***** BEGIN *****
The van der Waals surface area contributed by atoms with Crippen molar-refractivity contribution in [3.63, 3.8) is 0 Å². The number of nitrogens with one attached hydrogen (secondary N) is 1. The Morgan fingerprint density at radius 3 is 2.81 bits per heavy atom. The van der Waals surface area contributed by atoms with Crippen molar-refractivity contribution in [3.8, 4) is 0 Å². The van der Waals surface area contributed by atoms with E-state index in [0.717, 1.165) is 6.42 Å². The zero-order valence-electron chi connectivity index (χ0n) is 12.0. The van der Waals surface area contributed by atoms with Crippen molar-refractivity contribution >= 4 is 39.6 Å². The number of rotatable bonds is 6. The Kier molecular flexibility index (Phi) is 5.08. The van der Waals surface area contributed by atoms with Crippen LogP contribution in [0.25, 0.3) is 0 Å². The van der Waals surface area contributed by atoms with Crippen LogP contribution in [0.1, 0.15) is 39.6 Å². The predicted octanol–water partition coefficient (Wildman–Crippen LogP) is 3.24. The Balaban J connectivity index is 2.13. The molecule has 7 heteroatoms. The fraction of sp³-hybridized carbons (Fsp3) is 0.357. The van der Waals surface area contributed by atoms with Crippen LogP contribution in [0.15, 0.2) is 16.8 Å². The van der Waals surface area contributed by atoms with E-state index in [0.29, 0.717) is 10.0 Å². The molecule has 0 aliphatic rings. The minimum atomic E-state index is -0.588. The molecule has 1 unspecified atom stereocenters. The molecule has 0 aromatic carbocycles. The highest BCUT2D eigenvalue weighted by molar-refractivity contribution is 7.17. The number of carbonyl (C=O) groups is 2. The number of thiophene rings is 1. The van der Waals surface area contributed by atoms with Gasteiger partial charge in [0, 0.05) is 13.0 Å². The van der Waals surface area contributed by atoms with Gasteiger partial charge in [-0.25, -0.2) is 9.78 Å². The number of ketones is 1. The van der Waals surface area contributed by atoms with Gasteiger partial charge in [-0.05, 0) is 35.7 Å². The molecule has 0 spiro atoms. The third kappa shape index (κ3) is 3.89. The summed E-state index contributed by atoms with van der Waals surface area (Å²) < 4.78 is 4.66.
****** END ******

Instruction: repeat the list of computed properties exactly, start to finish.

The van der Waals surface area contributed by atoms with Crippen molar-refractivity contribution in [3.63, 3.8) is 0 Å². The number of nitrogens with one attached hydrogen (secondary N) is 1. The Morgan fingerprint density at radius 3 is 2.81 bits per heavy atom. The van der Waals surface area contributed by atoms with Crippen molar-refractivity contribution in [3.8, 4) is 0 Å². The van der Waals surface area contributed by atoms with E-state index in [0.717, 1.165) is 6.42 Å². The zero-order valence-electron chi connectivity index (χ0n) is 12.0. The van der Waals surface area contributed by atoms with Crippen molar-refractivity contribution >= 4 is 39.6 Å². The number of rotatable bonds is 6. The Kier molecular flexibility index (Phi) is 5.08. The van der Waals surface area contributed by atoms with Crippen LogP contribution in [0.25, 0.3) is 0 Å². The van der Waals surface area contributed by atoms with Crippen LogP contribution in [0.1, 0.15) is 39.6 Å². The predicted octanol–water partition coefficient (Wildman–Crippen LogP) is 3.24. The Balaban J connectivity index is 2.13. The molecule has 7 heteroatoms. The fraction of sp³-hybridized carbons (Fsp3) is 0.357. The van der Waals surface area contributed by atoms with Crippen LogP contribution in [0.15, 0.2) is 16.8 Å². The van der Waals surface area contributed by atoms with E-state index in [0.29, 0.717) is 10.0 Å². The molecule has 0 aliphatic rings. The minimum atomic E-state index is -0.588. The molecule has 1 unspecified atom stereocenters. The molecule has 0 aromatic carbocycles. The highest BCUT2D eigenvalue weighted by molar-refractivity contribution is 7.17. The number of carbonyl (C=O) groups is 2. The number of thiophene rings is 1. The van der Waals surface area contributed by atoms with Gasteiger partial charge in [0, 0.05) is 13.0 Å². The van der Waals surface area contributed by atoms with Gasteiger partial charge in [-0.25, -0.2) is 9.78 Å². The number of ketones is 1. The van der Waals surface area contributed by atoms with Gasteiger partial charge in [-0.05, 0) is 35.7 Å². The molecule has 0 spiro atoms. The third kappa shape index (κ3) is 3.89. The summed E-state index contributed by atoms with van der Waals surface area (Å²) < 4.78 is 4.66.